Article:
Scientific terms you may not know...
Antidiuretic Hormones - See Neurohormones.
Bartolin's gland: One of the lubricating glands at the vaginal orifice.
Endocrinology - Science of ductless glands and their function or the science of hormones.
Hormone - Chemical messengers that regulate cellular processes that are synthesized within cells from which they may be released and regulate function of processes of cells that are in close proximity or in cells that are far removed from the site of production or function within the cell where it is produced.
Hypothalamus - A region of the brain that controls an immense number of bodily functions and subconscious thought processes and memory. It is located in the middle of the base of the brain, and encapsulates the ventral portion of the third ventricle.
Infundibular Stalk - Connects the hypothalamus with the pituitary gland.
Limbic System - Part of the brain that contains memories.
Neurohormones - These are hormones that are produced by specialized neurons. The hormones are produced in the nuclei of the cell body pass down the axon by processes referred to as axoplasmic flow and are released from the nerve cell ending as a result of depolarization of the neurons. Examples or oxytocin and antidiuretic hormone (ADH).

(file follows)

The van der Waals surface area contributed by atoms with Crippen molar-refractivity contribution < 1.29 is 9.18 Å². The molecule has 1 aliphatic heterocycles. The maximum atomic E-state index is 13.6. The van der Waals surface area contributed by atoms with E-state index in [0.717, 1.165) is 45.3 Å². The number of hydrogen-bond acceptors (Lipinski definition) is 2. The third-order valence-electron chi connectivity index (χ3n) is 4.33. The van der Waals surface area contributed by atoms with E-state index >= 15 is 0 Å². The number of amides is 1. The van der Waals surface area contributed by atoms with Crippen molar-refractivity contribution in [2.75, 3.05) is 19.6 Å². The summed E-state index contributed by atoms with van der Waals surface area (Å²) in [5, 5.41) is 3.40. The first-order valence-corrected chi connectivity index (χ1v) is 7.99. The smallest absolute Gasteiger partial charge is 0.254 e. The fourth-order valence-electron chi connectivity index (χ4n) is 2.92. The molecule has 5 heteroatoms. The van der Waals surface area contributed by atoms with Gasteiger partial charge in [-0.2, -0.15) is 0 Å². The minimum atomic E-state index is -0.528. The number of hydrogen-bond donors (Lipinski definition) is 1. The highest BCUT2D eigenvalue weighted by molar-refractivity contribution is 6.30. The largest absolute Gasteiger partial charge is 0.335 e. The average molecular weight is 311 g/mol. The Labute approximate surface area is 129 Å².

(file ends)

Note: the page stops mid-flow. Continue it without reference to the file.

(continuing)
Pheromones - Chemical communicators between animals. Pass to the surface of an animal where the pheromone volatilizes and is detected by another animal which is generally of the same species. The pheromone will influence the behavior and/or physiology of other animals. Pheromones have been described as social hormones because of their ability to coordinate activities of pairs or groups of animals. Pheromones help establish social order, serve in a defensive fashion against predators and can be involved in regulating reproductive patterns. Pheromones are of two primary types 1) signalers, which prompts a behavioral reaction and 2) primers, which alters endocrine or physiological changes. From a chemical standpoint pheromones are generally volatile fatty acids, amines or steroids.
Pituitary gland - Called the master gland, for it produces the most hormones of the body; however, its functions are regulated by the hypothalamus.
Polypeptides - Neurotransmitters in the hypothalamus that command the unconscious centers of the nervous system which regulate temperature, emotions, sleep, fear, rage and bliss.
Progestogen - A female hormone.
Vomeronasal organ (VNO) - A chemosensory organ located in the nasal septum or roof of the mouth in vertebrates.